[Guest post by DRJ]
Now that passage of government health care seems possible, the AP has decided to point out some minor problems:
“It took lawmakers a year to shape President Barack Obama’s health care bill. If it finally passes Congress, it’ll take the better part of a decade to write the user manual for consumers and doctors, employers and insurance companies.
Some health insurance consumer protections would go into place immediately, significant but limited in scope. The big expansion in coverage comes in four years. More than 30 million people would sign up, with most getting tax credits to help pay premiums. Ripple effects continue well after Obama has to leave office in 2017, if he’s re-elected.
But even if the 2,700-plus-page bill passes, it’s only the end of the beginning. The Obama blueprint will be carried out under less-than-ideal circumstances. Rising medical costs and an aging population will keep squeezing the federal budget. Lawmakers will have to revisit hard choices they sidestepped.
“This is going to play out over a generation,” said Andrew Hyman, who oversees health insurance research for the nonpartisan Robert Wood Johnson Foundation. “It will address how people get coverage, how health care is delivered, and how health care is paid for.”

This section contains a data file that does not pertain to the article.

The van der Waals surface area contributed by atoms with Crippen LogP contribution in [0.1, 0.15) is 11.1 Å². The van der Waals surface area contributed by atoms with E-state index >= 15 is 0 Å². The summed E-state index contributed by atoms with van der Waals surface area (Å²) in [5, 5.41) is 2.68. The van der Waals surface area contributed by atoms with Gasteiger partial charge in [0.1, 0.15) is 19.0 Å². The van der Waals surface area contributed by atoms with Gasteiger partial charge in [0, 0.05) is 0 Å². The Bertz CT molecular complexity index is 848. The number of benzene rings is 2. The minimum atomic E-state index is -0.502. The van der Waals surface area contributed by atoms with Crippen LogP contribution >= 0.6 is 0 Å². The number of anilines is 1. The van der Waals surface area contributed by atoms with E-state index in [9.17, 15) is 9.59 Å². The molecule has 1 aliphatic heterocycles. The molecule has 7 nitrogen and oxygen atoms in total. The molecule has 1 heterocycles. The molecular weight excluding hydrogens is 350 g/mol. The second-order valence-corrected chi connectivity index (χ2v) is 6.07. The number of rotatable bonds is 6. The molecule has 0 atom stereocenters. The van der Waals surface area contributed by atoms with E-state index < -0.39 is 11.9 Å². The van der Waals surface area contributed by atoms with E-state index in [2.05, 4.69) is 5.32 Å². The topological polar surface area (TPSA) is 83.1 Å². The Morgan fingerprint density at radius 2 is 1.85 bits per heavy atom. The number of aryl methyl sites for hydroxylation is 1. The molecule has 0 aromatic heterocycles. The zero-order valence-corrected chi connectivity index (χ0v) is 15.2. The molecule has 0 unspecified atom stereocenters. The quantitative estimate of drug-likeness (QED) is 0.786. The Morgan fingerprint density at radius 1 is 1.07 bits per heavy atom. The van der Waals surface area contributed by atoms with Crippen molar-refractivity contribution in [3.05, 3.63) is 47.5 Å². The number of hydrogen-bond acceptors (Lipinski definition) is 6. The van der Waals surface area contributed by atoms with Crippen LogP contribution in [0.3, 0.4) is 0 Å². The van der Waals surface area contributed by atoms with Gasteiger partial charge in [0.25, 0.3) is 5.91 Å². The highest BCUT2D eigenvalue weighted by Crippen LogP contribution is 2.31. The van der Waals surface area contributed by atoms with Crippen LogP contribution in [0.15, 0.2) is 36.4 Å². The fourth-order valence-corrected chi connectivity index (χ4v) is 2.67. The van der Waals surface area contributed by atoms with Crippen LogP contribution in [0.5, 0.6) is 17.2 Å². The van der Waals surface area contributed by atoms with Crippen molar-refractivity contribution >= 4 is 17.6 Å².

It’s like a really expensive health care supermarket for middle class American workers:
“Starting in 2014, self-employed people and those whose employers don’t offer coverage would be able to pick a plan through a health insurance exchange, like a supermarket. It’s modeled on the federal employee health program available to members of Congress, with a range of private plans. Small businesses could also join.
More than 30 million people would buy coverage through state exchanges, and nearly 6 in 10 would be eligible for help with their premiums. The new tax credits would be computed according to income and other household characteristics. The money would go straight to the insurer. To consumers it would look like a discount — generous for lower-income families, less so for those solidly in the middle class.
For example, a family of four making $44,000 would pay $2,763 in premiums _about 6 percent of its income_ for a policy worth $9,435.
But a similar family making $66,000 would have to pay $6,257 in premiums, close to 10 percent of its income. That may be less than a mortgage, but it’s more than a car payment.
Once the exchanges open, most Americans would be required to carry health insurance or pay a fine. Medicaid would be expanded to cover childless adults living near poverty.”
It’s the Obama campaign all over again. The media only does its job after the decision is made.